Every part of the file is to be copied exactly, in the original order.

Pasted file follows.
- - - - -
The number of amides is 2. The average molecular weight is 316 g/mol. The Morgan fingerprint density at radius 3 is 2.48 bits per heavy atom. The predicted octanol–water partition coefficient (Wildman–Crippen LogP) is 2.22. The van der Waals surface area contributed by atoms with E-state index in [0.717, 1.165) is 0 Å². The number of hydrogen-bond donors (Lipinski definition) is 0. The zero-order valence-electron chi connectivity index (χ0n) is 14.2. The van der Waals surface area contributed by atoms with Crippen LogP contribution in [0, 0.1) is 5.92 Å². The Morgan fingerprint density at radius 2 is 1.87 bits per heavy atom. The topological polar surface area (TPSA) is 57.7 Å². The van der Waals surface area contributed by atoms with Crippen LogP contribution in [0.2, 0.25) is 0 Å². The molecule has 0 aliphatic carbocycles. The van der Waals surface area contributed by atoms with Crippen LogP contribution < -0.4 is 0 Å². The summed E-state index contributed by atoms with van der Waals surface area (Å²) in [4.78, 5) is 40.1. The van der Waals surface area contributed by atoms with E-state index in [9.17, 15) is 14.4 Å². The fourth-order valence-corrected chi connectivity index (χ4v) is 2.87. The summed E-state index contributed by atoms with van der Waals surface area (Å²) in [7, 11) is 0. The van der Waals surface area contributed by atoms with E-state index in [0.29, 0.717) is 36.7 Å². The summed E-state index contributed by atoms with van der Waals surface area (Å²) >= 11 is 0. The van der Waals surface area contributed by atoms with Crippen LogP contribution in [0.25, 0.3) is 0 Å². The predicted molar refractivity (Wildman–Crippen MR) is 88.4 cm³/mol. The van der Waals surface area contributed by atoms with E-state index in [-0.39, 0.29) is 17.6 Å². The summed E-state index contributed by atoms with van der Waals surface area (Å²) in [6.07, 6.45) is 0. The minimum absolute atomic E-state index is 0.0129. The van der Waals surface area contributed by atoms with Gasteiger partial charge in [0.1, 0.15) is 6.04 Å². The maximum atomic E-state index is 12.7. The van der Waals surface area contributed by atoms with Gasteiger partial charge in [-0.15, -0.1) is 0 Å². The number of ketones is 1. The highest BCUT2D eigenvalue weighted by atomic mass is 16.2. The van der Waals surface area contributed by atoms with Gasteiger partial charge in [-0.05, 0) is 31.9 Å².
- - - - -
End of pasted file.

The number of amides is 2. The average molecular weight is 316 g/mol. The Morgan fingerprint density at radius 3 is 2.48 bits per heavy atom. The predicted octanol–water partition coefficient (Wildman–Crippen LogP) is 2.22. The van der Waals surface area contributed by atoms with E-state index in [0.717, 1.165) is 0 Å². The number of hydrogen-bond donors (Lipinski definition) is 0. The zero-order valence-electron chi connectivity index (χ0n) is 14.2. The van der Waals surface area contributed by atoms with Crippen LogP contribution in [0, 0.1) is 5.92 Å². The Morgan fingerprint density at radius 2 is 1.87 bits per heavy atom. The topological polar surface area (TPSA) is 57.7 Å². The van der Waals surface area contributed by atoms with Crippen LogP contribution in [0.2, 0.25) is 0 Å². The molecule has 0 aliphatic carbocycles. The van der Waals surface area contributed by atoms with Crippen LogP contribution < -0.4 is 0 Å². The summed E-state index contributed by atoms with van der Waals surface area (Å²) in [4.78, 5) is 40.1. The van der Waals surface area contributed by atoms with E-state index in [9.17, 15) is 14.4 Å². The fourth-order valence-corrected chi connectivity index (χ4v) is 2.87. The summed E-state index contributed by atoms with van der Waals surface area (Å²) in [7, 11) is 0. The van der Waals surface area contributed by atoms with E-state index in [0.29, 0.717) is 36.7 Å². The summed E-state index contributed by atoms with van der Waals surface area (Å²) >= 11 is 0. The van der Waals surface area contributed by atoms with Crippen LogP contribution in [0.25, 0.3) is 0 Å². The predicted molar refractivity (Wildman–Crippen MR) is 88.4 cm³/mol. The van der Waals surface area contributed by atoms with E-state index in [-0.39, 0.29) is 17.6 Å². The summed E-state index contributed by atoms with van der Waals surface area (Å²) in [6.07, 6.45) is 0. The minimum absolute atomic E-state index is 0.0129. The van der Waals surface area contributed by atoms with Gasteiger partial charge in [0.1, 0.15) is 6.04 Å². The maximum atomic E-state index is 12.7. The van der Waals surface area contributed by atoms with Gasteiger partial charge in [-0.15, -0.1) is 0 Å². The number of ketones is 1. The highest BCUT2D eigenvalue weighted by atomic mass is 16.2. The van der Waals surface area contributed by atoms with Gasteiger partial charge in [-0.05, 0) is 31.9 Å².